And the nuclear power lobbies like to present themselves as champions of the environment. And oil companies claim that they are among the most environmentally respectful corporations out there, that they are the ones that make the most efforts or stuff along those lines.
As others have said, the showmakers have been pretty transparent as to what they deliberately changed for dramatic reasons, both in interviews, their own podcasts and the epilogue of the series, including the helicopter crash incident. And while they have been accused of perpetrating some unverified myths like the "bridge of death"'s deaths, they've also been careful not to weigh in on the veracity of these claims and outright debunked others like the bubbler divers. And, most importantly they have been extremely careful to avoid making an anti-nuclear power message
. On the contrary, their message seem to be more that "western nuclear power is pretty good since we are not as corrupt and morally bankrupt as the Soviet Union was" (at least with regards to nuclear power plants).
So yeah, some of the stuff in the series is factually incorrect and was obviously tweaked for increased drama, and there are a few things here and there that weren't as thoroughly researched as the rest. But honestly, given the usual quality and often laughable accuracy of historical dramas, they've done a pretty damn good job overall.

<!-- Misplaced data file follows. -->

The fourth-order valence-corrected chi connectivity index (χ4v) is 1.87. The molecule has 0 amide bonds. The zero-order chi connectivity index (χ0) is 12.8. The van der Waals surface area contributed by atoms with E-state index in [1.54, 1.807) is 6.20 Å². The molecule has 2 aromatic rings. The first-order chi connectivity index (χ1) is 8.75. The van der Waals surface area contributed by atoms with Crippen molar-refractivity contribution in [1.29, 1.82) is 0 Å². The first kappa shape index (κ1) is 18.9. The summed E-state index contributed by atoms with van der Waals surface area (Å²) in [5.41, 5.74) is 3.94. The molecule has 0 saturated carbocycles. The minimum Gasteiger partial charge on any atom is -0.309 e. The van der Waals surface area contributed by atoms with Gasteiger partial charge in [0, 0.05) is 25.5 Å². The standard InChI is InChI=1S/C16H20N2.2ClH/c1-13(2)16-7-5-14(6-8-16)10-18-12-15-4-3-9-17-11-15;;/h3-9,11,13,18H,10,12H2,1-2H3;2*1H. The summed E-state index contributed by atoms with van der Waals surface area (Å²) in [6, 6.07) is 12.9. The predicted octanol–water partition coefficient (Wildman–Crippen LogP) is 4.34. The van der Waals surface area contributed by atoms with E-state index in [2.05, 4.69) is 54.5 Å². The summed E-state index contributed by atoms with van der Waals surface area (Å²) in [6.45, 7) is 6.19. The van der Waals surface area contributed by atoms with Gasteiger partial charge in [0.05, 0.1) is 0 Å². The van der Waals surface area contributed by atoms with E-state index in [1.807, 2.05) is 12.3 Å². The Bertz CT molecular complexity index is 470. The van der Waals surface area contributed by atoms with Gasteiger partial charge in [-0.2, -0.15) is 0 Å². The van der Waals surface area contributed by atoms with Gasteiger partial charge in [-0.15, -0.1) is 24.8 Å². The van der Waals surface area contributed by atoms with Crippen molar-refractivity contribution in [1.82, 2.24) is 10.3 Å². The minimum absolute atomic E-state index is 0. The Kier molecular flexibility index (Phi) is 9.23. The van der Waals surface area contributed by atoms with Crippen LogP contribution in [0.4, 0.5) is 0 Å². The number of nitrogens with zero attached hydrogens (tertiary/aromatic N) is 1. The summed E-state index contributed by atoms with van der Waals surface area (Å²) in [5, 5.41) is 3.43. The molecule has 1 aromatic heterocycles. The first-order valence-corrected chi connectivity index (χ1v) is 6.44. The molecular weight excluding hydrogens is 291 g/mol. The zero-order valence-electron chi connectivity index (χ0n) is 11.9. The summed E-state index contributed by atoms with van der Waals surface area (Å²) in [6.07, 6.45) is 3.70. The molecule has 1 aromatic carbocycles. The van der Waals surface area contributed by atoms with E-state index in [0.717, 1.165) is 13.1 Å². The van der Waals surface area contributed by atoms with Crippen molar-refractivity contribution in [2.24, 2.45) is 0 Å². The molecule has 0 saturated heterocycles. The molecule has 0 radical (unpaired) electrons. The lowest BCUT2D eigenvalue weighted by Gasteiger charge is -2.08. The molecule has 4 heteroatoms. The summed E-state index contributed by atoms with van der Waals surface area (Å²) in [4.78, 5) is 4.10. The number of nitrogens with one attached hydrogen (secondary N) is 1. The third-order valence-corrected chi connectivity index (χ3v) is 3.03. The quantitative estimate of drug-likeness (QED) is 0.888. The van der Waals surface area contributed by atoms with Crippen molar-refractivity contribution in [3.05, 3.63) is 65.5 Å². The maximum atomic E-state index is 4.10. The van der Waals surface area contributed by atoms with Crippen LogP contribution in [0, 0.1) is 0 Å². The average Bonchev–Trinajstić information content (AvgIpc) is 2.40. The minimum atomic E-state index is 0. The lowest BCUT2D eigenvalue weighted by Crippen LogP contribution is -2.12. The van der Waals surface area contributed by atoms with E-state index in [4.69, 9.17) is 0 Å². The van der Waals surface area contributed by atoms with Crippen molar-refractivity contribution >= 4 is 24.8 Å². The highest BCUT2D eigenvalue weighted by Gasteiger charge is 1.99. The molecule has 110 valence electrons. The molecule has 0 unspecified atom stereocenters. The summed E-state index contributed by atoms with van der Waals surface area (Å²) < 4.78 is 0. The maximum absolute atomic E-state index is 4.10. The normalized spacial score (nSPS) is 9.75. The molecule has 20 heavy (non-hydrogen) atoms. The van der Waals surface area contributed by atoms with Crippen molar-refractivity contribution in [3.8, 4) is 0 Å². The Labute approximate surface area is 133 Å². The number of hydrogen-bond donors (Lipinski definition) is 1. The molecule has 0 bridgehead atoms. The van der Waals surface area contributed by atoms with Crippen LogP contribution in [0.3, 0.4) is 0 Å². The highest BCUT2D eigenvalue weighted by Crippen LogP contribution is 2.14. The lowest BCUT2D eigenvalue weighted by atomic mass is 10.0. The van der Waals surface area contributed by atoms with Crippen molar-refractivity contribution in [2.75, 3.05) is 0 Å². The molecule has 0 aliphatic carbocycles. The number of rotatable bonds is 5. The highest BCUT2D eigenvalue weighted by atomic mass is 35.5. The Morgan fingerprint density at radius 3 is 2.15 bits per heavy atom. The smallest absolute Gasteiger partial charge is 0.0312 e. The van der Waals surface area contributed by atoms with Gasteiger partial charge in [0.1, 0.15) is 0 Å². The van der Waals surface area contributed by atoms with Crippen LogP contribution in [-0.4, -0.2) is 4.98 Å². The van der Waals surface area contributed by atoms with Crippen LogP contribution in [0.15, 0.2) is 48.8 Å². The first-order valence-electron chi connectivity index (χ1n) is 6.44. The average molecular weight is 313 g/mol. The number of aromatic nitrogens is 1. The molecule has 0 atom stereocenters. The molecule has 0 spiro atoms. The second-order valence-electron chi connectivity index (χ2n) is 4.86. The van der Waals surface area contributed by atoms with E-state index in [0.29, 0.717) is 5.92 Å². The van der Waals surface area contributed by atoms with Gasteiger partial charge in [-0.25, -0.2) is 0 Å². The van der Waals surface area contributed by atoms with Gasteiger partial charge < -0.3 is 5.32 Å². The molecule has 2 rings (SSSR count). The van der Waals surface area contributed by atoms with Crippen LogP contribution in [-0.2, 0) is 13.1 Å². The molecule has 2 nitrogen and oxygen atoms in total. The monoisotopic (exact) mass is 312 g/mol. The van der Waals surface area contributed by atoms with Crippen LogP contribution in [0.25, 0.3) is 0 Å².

If there was enough radiation to structurally affect the chopper 6 months after the incident, I'm thinking perhaps anyone getting anywhere near it would be essentially under a death sentence? YES.
I mean, it's not as if they included a whole subplot regarding the use of robots, and how the radiation was affecting them, and how human couldn't safely spend more than a couple minutes on the roof with protection and should absolutely not look down into the core...
Sarcasm aside, I don't think we know for sure the exact circumstances of the IRL crash (and I'm not an expert on helicopter crashes), but I seem to recall reading that radiation was indeed hard on the helicopters' avionics over time, so it doesn't seem too far-fetched to claim that radiation damage played a role in that crash.